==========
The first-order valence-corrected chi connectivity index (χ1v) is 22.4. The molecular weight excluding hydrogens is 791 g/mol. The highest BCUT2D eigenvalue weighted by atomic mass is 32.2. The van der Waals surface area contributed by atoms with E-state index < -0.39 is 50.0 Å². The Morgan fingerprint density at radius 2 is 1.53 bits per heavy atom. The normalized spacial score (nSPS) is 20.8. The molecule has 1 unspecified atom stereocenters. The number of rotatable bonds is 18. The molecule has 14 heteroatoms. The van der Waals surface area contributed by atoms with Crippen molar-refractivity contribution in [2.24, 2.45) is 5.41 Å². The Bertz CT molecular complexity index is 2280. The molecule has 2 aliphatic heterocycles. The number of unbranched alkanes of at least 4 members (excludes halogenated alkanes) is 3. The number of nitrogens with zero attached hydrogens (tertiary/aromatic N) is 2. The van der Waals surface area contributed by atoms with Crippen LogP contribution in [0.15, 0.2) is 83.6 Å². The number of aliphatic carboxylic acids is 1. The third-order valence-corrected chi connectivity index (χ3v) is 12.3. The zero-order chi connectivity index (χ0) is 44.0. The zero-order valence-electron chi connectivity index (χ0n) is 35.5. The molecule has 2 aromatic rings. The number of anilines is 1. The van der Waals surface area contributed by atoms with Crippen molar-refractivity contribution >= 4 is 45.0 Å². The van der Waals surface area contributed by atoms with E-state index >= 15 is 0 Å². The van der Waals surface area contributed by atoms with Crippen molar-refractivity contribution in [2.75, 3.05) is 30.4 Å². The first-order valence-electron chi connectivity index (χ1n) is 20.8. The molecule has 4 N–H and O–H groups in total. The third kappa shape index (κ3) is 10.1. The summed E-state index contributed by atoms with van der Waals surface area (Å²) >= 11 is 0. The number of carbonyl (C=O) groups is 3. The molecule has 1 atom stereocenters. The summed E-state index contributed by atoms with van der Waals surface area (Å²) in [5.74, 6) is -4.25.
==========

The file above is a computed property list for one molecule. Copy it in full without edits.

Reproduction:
The first-order valence-corrected chi connectivity index (χ1v) is 22.4. The molecular weight excluding hydrogens is 791 g/mol. The highest BCUT2D eigenvalue weighted by atomic mass is 32.2. The van der Waals surface area contributed by atoms with E-state index < -0.39 is 50.0 Å². The Morgan fingerprint density at radius 2 is 1.53 bits per heavy atom. The normalized spacial score (nSPS) is 20.8. The molecule has 1 unspecified atom stereocenters. The number of rotatable bonds is 18. The molecule has 14 heteroatoms. The van der Waals surface area contributed by atoms with Crippen molar-refractivity contribution in [2.24, 2.45) is 5.41 Å². The Bertz CT molecular complexity index is 2280. The molecule has 2 aliphatic heterocycles. The number of unbranched alkanes of at least 4 members (excludes halogenated alkanes) is 3. The number of nitrogens with zero attached hydrogens (tertiary/aromatic N) is 2. The van der Waals surface area contributed by atoms with Crippen LogP contribution in [0.15, 0.2) is 83.6 Å². The number of aliphatic carboxylic acids is 1. The third-order valence-corrected chi connectivity index (χ3v) is 12.3. The zero-order chi connectivity index (χ0) is 44.0. The zero-order valence-electron chi connectivity index (χ0n) is 35.5. The molecule has 2 aromatic rings. The number of anilines is 1. The van der Waals surface area contributed by atoms with Crippen molar-refractivity contribution >= 4 is 45.0 Å². The van der Waals surface area contributed by atoms with E-state index >= 15 is 0 Å². The van der Waals surface area contributed by atoms with Crippen molar-refractivity contribution in [2.75, 3.05) is 30.4 Å². The first-order valence-electron chi connectivity index (χ1n) is 20.8. The molecule has 4 N–H and O–H groups in total. The third kappa shape index (κ3) is 10.1. The summed E-state index contributed by atoms with van der Waals surface area (Å²) >= 11 is 0. The number of carbonyl (C=O) groups is 3. The molecule has 1 atom stereocenters. The summed E-state index contributed by atoms with van der Waals surface area (Å²) in [5.74, 6) is -4.25.